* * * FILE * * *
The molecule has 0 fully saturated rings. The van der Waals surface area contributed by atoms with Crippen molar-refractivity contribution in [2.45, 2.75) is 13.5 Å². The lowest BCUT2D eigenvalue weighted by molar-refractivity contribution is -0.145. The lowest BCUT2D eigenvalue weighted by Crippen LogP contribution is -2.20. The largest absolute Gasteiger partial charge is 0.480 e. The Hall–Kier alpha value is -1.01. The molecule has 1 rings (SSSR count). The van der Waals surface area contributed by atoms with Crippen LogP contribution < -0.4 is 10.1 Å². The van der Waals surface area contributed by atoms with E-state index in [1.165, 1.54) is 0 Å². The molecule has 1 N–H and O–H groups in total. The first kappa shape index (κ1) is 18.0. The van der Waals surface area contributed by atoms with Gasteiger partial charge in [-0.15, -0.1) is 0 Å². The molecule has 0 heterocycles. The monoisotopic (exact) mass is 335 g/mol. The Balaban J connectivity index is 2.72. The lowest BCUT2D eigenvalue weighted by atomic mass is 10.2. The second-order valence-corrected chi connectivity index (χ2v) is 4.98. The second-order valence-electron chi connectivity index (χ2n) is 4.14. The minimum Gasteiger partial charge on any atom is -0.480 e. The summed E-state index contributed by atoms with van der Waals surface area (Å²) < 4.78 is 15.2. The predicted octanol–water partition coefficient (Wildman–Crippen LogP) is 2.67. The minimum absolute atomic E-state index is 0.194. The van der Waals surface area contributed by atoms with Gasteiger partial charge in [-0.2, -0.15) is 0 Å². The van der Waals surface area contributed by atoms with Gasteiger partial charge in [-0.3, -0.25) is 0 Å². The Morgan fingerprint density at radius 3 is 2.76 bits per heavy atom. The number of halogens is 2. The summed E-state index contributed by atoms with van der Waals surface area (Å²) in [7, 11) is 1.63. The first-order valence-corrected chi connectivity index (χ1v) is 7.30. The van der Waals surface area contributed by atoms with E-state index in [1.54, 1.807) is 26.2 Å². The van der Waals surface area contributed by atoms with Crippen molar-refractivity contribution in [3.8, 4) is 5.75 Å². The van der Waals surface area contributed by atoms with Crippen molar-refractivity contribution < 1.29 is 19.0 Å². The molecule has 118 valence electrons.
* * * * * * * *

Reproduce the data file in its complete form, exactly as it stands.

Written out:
The molecule has 0 fully saturated rings. The van der Waals surface area contributed by atoms with Crippen molar-refractivity contribution in [2.45, 2.75) is 13.5 Å². The lowest BCUT2D eigenvalue weighted by molar-refractivity contribution is -0.145. The lowest BCUT2D eigenvalue weighted by Crippen LogP contribution is -2.20. The largest absolute Gasteiger partial charge is 0.480 e. The Hall–Kier alpha value is -1.01. The molecule has 1 rings (SSSR count). The van der Waals surface area contributed by atoms with Crippen LogP contribution < -0.4 is 10.1 Å². The van der Waals surface area contributed by atoms with E-state index in [1.165, 1.54) is 0 Å². The molecule has 1 N–H and O–H groups in total. The first kappa shape index (κ1) is 18.0. The van der Waals surface area contributed by atoms with Gasteiger partial charge in [-0.15, -0.1) is 0 Å². The molecule has 0 heterocycles. The monoisotopic (exact) mass is 335 g/mol. The Balaban J connectivity index is 2.72. The lowest BCUT2D eigenvalue weighted by atomic mass is 10.2. The second-order valence-corrected chi connectivity index (χ2v) is 4.98. The second-order valence-electron chi connectivity index (χ2n) is 4.14. The minimum Gasteiger partial charge on any atom is -0.480 e. The summed E-state index contributed by atoms with van der Waals surface area (Å²) < 4.78 is 15.2. The predicted octanol–water partition coefficient (Wildman–Crippen LogP) is 2.67. The minimum absolute atomic E-state index is 0.194. The van der Waals surface area contributed by atoms with Gasteiger partial charge in [-0.2, -0.15) is 0 Å². The van der Waals surface area contributed by atoms with Gasteiger partial charge in [-0.3, -0.25) is 0 Å². The Morgan fingerprint density at radius 3 is 2.76 bits per heavy atom. The number of halogens is 2. The summed E-state index contributed by atoms with van der Waals surface area (Å²) in [7, 11) is 1.63. The first-order valence-corrected chi connectivity index (χ1v) is 7.30. The van der Waals surface area contributed by atoms with E-state index in [1.54, 1.807) is 26.2 Å². The van der Waals surface area contributed by atoms with Crippen molar-refractivity contribution in [3.8, 4) is 5.75 Å². The van der Waals surface area contributed by atoms with Crippen molar-refractivity contribution < 1.29 is 19.0 Å². The molecule has 118 valence electrons.